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Vega$, Baby!

Las Vegas is not my kind of town. I’ve been there at least once a year for business since 2001, and while I’ve more or less made my peace with it, I’m always relieved to get back home. The smoke, noise, and crowds on the strip and in the casinos take a physical toll on me, and philosophically, too, the place wears me down; I’ve always thought Vegas to be the ugly manifestation of American-style unchecked capitalism taken to its logical extreme.

Matt likes it even less than I do. I’ve learned to make the most of my time in Vegas by enjoying the great food, people watching, and shopping on offer when I’m not in business meetings. Once or twice I caught a show, too. There’s enough there for me to have a good time for a day or so until the aforementioned smoke, crowds, and noise make me long for home. Not so Matt. His Vegas strategy is to hole up in the nicest room his company will pay for, avail himself to television and room service, and never budge if at all possible. So far as I can tell, Matt’s best trip to Vegas was the time he stayed in the Venetian, whose elegant rooms afforded him a particularly luxurious and cocoon-like bunker.

It would seem that Simon takes after his old man where Vegas is concerned. He went with me to Black Hat this year, and it was a rough trip for him in many ways. He didn’t fly as well as he did on our last trip, he wasn’t as social as he was in San Francisco, and the general commotion of the place really upset him. Every time he went through a casino–which was every time he left the room to go somewhere else–he got fussy. Simon enjoyed the king size bed in our Caesar’s Palace room, several genuinely lovely and friendly members of the Caesar’s staff, the view from our room out the floor-to-ceiling windows, the giant bath tub, the fish tank in the Forum Shops, and not much else.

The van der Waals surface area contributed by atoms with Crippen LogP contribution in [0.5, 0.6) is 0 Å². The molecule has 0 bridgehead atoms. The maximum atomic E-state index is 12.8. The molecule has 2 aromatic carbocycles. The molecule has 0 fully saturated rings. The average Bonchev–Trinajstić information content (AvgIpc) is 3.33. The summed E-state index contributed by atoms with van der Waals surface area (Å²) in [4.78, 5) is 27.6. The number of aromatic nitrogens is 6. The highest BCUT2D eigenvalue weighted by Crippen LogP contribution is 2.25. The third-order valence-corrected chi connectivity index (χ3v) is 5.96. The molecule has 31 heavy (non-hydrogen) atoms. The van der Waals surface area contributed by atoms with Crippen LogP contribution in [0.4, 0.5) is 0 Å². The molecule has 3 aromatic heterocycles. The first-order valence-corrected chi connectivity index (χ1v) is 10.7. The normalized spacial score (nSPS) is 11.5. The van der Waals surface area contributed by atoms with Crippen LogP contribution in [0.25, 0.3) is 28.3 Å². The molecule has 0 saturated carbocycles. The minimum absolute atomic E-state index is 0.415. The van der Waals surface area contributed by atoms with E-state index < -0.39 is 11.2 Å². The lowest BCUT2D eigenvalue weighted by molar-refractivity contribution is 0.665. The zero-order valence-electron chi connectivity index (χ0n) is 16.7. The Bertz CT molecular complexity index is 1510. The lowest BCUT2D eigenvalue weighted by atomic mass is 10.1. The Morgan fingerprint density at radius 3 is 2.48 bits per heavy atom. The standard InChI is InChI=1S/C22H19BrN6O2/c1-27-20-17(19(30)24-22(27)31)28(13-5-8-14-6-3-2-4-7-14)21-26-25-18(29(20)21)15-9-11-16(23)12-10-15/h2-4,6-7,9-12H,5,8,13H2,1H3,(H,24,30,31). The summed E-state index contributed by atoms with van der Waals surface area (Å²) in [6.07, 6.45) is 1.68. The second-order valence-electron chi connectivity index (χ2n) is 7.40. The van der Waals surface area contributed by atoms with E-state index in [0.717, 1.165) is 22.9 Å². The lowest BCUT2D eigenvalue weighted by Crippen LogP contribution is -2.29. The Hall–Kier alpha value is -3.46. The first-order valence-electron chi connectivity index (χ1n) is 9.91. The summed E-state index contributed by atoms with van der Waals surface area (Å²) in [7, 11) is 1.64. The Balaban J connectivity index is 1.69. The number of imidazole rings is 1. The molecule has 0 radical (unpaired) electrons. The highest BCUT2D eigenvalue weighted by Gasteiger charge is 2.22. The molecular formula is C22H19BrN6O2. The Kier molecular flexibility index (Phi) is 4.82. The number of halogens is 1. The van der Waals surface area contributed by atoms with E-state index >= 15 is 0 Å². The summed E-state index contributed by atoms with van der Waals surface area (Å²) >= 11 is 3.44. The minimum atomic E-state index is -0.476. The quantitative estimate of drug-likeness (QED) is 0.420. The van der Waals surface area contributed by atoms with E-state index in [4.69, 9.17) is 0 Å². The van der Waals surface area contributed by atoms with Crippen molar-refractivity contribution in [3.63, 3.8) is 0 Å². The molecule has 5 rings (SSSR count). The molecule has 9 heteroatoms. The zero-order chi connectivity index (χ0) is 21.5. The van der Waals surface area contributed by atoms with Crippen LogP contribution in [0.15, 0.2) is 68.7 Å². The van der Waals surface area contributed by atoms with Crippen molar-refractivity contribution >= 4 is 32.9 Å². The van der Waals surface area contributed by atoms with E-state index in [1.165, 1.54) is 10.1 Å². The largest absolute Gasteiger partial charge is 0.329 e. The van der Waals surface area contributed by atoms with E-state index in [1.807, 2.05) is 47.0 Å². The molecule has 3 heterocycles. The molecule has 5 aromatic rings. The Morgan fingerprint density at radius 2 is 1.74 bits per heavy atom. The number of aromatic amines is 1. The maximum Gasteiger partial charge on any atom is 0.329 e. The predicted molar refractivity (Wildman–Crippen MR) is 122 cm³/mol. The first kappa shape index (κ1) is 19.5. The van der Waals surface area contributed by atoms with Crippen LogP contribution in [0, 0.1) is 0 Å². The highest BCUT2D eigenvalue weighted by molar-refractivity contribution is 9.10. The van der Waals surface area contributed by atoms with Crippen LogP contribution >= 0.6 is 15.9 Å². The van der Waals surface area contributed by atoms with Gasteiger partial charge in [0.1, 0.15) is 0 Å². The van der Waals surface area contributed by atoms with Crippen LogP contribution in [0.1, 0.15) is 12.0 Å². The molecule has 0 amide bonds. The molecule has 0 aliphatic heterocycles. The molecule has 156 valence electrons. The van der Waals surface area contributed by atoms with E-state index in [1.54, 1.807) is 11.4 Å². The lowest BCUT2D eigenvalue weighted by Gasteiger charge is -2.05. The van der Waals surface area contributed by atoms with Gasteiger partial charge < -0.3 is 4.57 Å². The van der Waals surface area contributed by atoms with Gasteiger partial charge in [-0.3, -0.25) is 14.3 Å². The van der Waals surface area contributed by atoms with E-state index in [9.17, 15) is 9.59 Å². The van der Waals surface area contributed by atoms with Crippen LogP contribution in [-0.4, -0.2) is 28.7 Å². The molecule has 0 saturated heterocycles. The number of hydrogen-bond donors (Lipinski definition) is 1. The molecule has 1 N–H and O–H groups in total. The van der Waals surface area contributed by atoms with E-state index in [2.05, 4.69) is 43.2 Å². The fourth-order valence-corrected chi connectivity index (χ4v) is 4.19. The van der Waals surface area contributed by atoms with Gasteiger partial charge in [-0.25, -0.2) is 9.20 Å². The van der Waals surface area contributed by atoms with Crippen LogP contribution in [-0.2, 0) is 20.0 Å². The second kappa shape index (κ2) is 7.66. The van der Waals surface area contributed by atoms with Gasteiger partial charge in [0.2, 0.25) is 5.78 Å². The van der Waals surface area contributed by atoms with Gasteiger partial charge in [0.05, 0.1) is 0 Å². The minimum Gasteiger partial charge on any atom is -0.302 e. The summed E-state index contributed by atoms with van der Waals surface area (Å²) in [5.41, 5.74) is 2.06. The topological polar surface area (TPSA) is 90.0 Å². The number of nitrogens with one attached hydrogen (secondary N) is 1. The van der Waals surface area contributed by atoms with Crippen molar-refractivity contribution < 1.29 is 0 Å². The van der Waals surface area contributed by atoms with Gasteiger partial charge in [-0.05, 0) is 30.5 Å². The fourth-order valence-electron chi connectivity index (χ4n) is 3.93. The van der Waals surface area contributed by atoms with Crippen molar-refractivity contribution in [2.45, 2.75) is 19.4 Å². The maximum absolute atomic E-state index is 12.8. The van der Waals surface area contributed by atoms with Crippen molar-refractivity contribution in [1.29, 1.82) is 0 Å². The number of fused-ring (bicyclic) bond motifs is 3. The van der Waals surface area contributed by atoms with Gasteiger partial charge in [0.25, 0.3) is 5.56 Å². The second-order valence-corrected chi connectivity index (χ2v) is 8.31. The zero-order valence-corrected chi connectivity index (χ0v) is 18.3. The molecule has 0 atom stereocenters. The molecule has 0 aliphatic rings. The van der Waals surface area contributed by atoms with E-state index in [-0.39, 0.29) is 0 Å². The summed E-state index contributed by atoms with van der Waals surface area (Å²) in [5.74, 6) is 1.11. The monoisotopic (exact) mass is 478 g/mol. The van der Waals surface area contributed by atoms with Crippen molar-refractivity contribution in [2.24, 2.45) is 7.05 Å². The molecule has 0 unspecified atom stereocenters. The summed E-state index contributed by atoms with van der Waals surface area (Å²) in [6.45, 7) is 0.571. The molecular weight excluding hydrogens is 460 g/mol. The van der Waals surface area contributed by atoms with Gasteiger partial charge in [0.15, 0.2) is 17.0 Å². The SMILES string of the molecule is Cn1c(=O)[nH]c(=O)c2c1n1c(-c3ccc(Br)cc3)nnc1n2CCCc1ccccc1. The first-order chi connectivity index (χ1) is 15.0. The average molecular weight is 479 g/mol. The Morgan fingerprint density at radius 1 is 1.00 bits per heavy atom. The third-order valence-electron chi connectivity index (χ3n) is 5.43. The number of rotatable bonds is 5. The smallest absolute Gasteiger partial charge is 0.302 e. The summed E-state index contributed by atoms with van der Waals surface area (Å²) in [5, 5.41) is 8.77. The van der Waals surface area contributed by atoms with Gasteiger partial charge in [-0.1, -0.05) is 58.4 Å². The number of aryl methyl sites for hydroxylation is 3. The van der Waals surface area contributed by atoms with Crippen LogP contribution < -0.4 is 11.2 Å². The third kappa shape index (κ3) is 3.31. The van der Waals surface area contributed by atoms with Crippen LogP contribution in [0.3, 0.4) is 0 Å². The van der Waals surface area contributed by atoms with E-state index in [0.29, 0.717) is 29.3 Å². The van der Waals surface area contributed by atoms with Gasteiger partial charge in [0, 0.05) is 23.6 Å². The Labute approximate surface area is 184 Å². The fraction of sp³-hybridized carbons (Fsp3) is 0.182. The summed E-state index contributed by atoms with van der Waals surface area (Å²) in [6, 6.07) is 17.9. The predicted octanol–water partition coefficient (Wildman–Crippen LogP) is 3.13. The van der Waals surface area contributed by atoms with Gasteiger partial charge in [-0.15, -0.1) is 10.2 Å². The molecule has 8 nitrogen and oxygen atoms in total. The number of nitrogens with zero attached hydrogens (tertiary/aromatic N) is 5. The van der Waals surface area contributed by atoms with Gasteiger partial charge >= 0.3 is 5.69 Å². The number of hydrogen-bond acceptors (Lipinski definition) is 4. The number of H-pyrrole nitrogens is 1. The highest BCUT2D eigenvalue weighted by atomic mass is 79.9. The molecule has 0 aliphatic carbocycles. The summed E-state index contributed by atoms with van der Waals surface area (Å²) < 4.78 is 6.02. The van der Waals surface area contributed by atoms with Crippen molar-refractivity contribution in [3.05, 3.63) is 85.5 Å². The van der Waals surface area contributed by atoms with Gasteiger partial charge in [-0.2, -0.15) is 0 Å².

He was so-so at one dinner and downright miserable at another. He didn’t much enjoy being walked outside or inside the casino. He wasn’t nearly as social as he often is. And I truly think his several monster naps were, as with a depressed adult, an attempt to escape.

And speaking of escape, our options for getting away from it all were cut short right away. We rented a car on this trip so we could grocery shop upon arriving in Las Vegas and so that Matt could get around with Simon while I worked. I envisioned Matt using the car later to take Simon to one of the hotels with a baby pool and maybe to see some other kid friendly attractions, like the tigers at the Mirage or the gondolas in the Venetian.

Well, we were about halfway to the grocery–our first trip in the car–when Simon began to cry. As we continued on our way, the crying escalated into a terrible and uncharacteristic shriek. It turns out that the car seat we rented from Hertz was damaged. The shoulder harness portion was already suspiciously flimsy. We knew that. What we didn’t know was that the part that buckles him into the seat was completely broken. Our poor baby was left with his back and head pinned to the seat while his tush and legs remained unanchored and flailed out of it. By the time we reached Whole Foods, Simon’s entire torso was twisted and slumped. I literally held him in place on the trip to the hotel, and we didn’t use the car again until we left for the airport.

So much for having options. On the other hand, yesterday I’d swear Simon knew he was going home. He did better on his brief stroll in the Forum shops. He was great on the plane. He made many new friends and was his usual flirtatious self all along the way. He fussed much less than normal when we put him in his car seat. And, bless his little heart, when we reached the house at nearly midnight local time, he clapped. He was tired, somewhat underfed, and totally off his schedule, but the minute the car stopped at our back door, Simon woke up enough to clap. Coincidence? I think not.

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